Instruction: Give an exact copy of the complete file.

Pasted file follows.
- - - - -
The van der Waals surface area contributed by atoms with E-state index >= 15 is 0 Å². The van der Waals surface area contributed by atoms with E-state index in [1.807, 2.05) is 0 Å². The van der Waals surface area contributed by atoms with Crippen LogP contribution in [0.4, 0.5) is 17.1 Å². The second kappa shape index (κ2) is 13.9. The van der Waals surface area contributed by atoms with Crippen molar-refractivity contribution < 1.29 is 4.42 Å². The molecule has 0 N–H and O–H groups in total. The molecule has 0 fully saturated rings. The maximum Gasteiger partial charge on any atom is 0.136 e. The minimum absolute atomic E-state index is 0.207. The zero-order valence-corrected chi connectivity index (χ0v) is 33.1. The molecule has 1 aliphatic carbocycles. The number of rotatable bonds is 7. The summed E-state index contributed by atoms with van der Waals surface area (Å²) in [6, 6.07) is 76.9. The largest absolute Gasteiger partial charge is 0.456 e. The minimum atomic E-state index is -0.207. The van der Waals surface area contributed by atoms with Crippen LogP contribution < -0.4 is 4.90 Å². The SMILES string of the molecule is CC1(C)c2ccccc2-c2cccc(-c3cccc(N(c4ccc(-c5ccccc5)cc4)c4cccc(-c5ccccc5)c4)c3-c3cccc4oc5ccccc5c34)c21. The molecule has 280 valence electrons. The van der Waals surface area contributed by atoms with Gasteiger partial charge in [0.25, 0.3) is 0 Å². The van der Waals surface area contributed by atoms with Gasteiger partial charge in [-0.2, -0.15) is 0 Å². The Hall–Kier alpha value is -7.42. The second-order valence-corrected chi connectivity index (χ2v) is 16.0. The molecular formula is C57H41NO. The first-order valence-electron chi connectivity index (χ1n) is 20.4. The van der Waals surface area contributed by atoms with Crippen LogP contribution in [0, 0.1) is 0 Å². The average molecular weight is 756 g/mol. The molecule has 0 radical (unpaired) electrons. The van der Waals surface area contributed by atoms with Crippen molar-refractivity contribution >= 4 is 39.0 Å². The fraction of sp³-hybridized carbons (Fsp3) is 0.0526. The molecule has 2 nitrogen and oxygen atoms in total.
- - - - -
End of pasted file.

The van der Waals surface area contributed by atoms with E-state index >= 15 is 0 Å². The van der Waals surface area contributed by atoms with E-state index in [1.807, 2.05) is 0 Å². The van der Waals surface area contributed by atoms with Crippen LogP contribution in [0.4, 0.5) is 17.1 Å². The second kappa shape index (κ2) is 13.9. The van der Waals surface area contributed by atoms with Crippen molar-refractivity contribution < 1.29 is 4.42 Å². The molecule has 0 N–H and O–H groups in total. The molecule has 0 fully saturated rings. The maximum Gasteiger partial charge on any atom is 0.136 e. The minimum absolute atomic E-state index is 0.207. The zero-order valence-corrected chi connectivity index (χ0v) is 33.1. The molecule has 1 aliphatic carbocycles. The number of rotatable bonds is 7. The summed E-state index contributed by atoms with van der Waals surface area (Å²) in [6, 6.07) is 76.9. The largest absolute Gasteiger partial charge is 0.456 e. The minimum atomic E-state index is -0.207. The van der Waals surface area contributed by atoms with Crippen LogP contribution < -0.4 is 4.90 Å². The SMILES string of the molecule is CC1(C)c2ccccc2-c2cccc(-c3cccc(N(c4ccc(-c5ccccc5)cc4)c4cccc(-c5ccccc5)c4)c3-c3cccc4oc5ccccc5c34)c21. The molecule has 280 valence electrons. The van der Waals surface area contributed by atoms with Gasteiger partial charge in [0.25, 0.3) is 0 Å². The van der Waals surface area contributed by atoms with Gasteiger partial charge in [-0.2, -0.15) is 0 Å². The Hall–Kier alpha value is -7.42. The second-order valence-corrected chi connectivity index (χ2v) is 16.0. The molecular formula is C57H41NO. The first-order valence-electron chi connectivity index (χ1n) is 20.4. The van der Waals surface area contributed by atoms with Crippen LogP contribution in [0, 0.1) is 0 Å². The average molecular weight is 756 g/mol. The molecule has 0 radical (unpaired) electrons. The van der Waals surface area contributed by atoms with Crippen molar-refractivity contribution >= 4 is 39.0 Å². The fraction of sp³-hybridized carbons (Fsp3) is 0.0526. The molecule has 2 nitrogen and oxygen atoms in total.